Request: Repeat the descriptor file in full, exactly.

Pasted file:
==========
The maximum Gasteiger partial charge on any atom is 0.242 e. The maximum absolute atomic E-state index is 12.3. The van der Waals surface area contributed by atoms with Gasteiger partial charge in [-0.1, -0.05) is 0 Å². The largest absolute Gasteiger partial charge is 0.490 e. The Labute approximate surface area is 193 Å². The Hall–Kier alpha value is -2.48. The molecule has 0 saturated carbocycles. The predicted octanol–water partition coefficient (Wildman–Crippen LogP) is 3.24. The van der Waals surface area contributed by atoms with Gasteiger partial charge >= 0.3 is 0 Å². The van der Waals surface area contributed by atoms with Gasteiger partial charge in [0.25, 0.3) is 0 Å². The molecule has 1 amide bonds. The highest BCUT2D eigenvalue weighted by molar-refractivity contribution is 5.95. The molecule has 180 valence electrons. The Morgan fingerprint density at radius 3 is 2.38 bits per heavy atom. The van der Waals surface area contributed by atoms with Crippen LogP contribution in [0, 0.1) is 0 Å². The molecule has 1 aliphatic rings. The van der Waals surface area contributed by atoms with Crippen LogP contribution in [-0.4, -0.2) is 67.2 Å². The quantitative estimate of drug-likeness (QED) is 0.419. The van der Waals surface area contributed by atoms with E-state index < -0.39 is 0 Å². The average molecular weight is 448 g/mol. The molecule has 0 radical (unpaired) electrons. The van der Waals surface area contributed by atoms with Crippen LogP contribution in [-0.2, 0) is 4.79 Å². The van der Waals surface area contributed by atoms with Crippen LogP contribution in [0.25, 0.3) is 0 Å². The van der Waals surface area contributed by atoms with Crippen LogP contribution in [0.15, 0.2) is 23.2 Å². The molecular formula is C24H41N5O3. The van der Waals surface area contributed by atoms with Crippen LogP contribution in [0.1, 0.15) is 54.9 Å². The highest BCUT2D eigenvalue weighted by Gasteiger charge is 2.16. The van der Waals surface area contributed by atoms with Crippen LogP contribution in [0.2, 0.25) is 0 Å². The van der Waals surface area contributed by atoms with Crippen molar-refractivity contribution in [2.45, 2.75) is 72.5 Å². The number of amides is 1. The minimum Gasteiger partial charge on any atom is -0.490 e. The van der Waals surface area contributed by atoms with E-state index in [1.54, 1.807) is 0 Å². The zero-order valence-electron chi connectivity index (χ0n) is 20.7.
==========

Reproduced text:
The maximum Gasteiger partial charge on any atom is 0.242 e. The maximum absolute atomic E-state index is 12.3. The van der Waals surface area contributed by atoms with Gasteiger partial charge in [-0.1, -0.05) is 0 Å². The largest absolute Gasteiger partial charge is 0.490 e. The Labute approximate surface area is 193 Å². The Hall–Kier alpha value is -2.48. The molecule has 0 saturated carbocycles. The predicted octanol–water partition coefficient (Wildman–Crippen LogP) is 3.24. The van der Waals surface area contributed by atoms with Gasteiger partial charge >= 0.3 is 0 Å². The van der Waals surface area contributed by atoms with Gasteiger partial charge in [0.25, 0.3) is 0 Å². The molecule has 1 amide bonds. The highest BCUT2D eigenvalue weighted by molar-refractivity contribution is 5.95. The molecule has 180 valence electrons. The Morgan fingerprint density at radius 3 is 2.38 bits per heavy atom. The van der Waals surface area contributed by atoms with Crippen LogP contribution in [0, 0.1) is 0 Å². The molecule has 1 aliphatic rings. The van der Waals surface area contributed by atoms with Crippen LogP contribution in [-0.4, -0.2) is 67.2 Å². The quantitative estimate of drug-likeness (QED) is 0.419. The van der Waals surface area contributed by atoms with E-state index < -0.39 is 0 Å². The average molecular weight is 448 g/mol. The molecule has 0 radical (unpaired) electrons. The van der Waals surface area contributed by atoms with Crippen LogP contribution in [-0.2, 0) is 4.79 Å². The van der Waals surface area contributed by atoms with Crippen LogP contribution in [0.25, 0.3) is 0 Å². The van der Waals surface area contributed by atoms with Crippen LogP contribution in [0.15, 0.2) is 23.2 Å². The molecular formula is C24H41N5O3. The van der Waals surface area contributed by atoms with Crippen LogP contribution in [0.1, 0.15) is 54.9 Å². The highest BCUT2D eigenvalue weighted by Gasteiger charge is 2.16. The van der Waals surface area contributed by atoms with Crippen LogP contribution in [0.2, 0.25) is 0 Å². The van der Waals surface area contributed by atoms with Crippen molar-refractivity contribution in [2.45, 2.75) is 72.5 Å². The number of amides is 1. The minimum Gasteiger partial charge on any atom is -0.490 e. The van der Waals surface area contributed by atoms with E-state index in [1.54, 1.807) is 0 Å². The zero-order valence-electron chi connectivity index (χ0n) is 20.7.